OrganOx and eGenesis have announced the successful completion of an extracorporeal perfusion of a brain-dead research donor using a genetically engineered porcine liver. The companies said they were able to keep the artificial organ alive and well for 72 hours with no sign of rejection.

The donor is the first to be enrolled in the company’s ongoing PERFUSE-2 study which aims to prove the feasibility of eGenisis’ porcine-derived artificial liver, EGEN-5784. The artificial liver connected to OrganOx’s extracorporeal liver cross-circulation (ELC) device to enable circulation of the donor’s blood through the porcine liver.

The company confirmed that they were successfully able to carry out the procedure on the first donor subject, andkeep an artificial liver developed from a pig liver, functioning with continuous blood flow and bile productionfor 72 hours in the body of the brain-dead donor patient.

Theresults will form the basis of a submission for an Investigational New Drug (IND) application to the US Food and Drug Administration (FDA) in 2024, with the aim of initiating a first-in-human clinical study.

Michael Curtis, president of eGenesis, said: “We extend our deepest gratitude to the donor and their family for enabling this important medical achievement and for paving the way for future work toward a potential solution for the many patients in need of life-saving liver support.

“In addition to being a first in the field of xenotransplantation, this study provides important information to help advance our IND application.”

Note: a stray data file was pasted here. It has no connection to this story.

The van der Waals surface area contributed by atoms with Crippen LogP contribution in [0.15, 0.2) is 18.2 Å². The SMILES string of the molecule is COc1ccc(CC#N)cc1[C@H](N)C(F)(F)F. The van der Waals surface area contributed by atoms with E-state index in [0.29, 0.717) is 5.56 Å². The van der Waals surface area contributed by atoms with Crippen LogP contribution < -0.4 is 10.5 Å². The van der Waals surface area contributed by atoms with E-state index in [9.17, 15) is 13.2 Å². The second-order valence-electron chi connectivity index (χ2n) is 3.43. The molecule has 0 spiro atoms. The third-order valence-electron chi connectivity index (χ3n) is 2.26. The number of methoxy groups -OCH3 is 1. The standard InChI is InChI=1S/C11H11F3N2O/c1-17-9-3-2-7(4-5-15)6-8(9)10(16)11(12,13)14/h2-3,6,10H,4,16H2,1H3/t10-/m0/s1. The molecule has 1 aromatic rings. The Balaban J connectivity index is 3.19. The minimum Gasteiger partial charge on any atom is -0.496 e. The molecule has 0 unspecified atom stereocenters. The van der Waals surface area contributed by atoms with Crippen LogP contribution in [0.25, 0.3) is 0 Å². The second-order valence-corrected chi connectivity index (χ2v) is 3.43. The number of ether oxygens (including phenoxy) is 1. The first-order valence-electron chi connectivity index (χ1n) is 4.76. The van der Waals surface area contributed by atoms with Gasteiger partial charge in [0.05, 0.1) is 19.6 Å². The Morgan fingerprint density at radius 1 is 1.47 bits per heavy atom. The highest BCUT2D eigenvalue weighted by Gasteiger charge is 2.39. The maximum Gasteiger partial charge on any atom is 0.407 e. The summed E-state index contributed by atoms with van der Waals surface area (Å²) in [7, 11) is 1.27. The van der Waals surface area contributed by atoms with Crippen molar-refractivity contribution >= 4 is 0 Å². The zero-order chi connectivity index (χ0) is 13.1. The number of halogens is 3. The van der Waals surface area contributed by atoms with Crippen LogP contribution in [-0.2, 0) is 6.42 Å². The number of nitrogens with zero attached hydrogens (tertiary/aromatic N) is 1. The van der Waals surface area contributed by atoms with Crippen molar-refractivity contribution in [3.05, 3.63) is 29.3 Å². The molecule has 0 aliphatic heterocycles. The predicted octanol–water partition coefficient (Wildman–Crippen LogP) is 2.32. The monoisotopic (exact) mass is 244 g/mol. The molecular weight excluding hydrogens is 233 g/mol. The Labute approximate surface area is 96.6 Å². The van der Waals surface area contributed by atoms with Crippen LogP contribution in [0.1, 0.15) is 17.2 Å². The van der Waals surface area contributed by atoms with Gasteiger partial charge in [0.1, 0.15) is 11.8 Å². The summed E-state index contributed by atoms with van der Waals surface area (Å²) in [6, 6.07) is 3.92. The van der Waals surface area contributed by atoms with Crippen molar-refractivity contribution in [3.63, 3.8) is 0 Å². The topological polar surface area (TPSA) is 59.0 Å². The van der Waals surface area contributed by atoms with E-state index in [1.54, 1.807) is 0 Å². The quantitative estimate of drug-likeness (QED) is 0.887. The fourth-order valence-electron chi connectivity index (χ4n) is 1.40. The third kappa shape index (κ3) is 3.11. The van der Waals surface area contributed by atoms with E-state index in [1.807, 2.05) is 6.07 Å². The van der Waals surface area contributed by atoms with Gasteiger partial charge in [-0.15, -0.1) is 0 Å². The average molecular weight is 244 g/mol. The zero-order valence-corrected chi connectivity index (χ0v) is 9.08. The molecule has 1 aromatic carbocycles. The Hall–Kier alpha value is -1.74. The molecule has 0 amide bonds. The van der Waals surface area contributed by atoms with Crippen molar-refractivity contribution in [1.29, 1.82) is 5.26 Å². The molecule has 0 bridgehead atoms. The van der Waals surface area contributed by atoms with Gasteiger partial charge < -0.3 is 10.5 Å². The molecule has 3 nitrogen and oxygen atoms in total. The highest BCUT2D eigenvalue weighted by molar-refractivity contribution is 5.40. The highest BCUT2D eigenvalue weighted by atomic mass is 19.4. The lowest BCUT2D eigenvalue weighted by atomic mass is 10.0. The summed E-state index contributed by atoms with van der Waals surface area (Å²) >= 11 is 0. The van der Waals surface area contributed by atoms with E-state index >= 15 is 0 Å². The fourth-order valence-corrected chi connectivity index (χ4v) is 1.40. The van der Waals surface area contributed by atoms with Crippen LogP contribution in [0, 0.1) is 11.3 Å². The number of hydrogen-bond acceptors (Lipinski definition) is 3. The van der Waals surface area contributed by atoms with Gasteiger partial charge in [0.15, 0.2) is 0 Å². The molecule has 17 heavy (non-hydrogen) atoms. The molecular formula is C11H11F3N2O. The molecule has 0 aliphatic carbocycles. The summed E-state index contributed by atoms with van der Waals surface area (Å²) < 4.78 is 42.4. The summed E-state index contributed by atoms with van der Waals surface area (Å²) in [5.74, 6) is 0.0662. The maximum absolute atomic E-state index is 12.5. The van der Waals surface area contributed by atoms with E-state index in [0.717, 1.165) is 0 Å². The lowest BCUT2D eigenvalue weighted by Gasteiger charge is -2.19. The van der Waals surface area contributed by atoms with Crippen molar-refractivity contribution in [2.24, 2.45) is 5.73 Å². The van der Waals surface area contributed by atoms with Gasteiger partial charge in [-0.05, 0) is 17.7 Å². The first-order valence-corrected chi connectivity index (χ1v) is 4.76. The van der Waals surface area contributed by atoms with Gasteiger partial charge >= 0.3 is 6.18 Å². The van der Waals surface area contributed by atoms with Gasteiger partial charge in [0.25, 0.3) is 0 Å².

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The eGenesis study leans on another pre-clinical study, published in the journal Nature that was similarly able to show that porcine livers in certain circumstances could be used in place of human organs, with the genetically engineered porcine liver used in the PERFUSE-2 study carried the same genetics as the porcine kidneys used in the preclinical study recently published in Nature.

Peter Friend, chief medical officer for OrganOx, added: “This marks a key milestone in our journey towards an effective treatment for acute liver decompensation.

“The OrganOx ELC system combined with a genetically engineered liver from eGenesis links modern organ perfusion technology with the functions of a whole liver, with the goal of providing a treatment that offers a lifeline to the critically ill patient.”

Elsewhere in the space of artificial organs, French medical technology company Carmat has launched a suite of software enhancements for its own artificial heart, asthe company rampup production with a new artificial heart production facility in Bois-d’Arcy.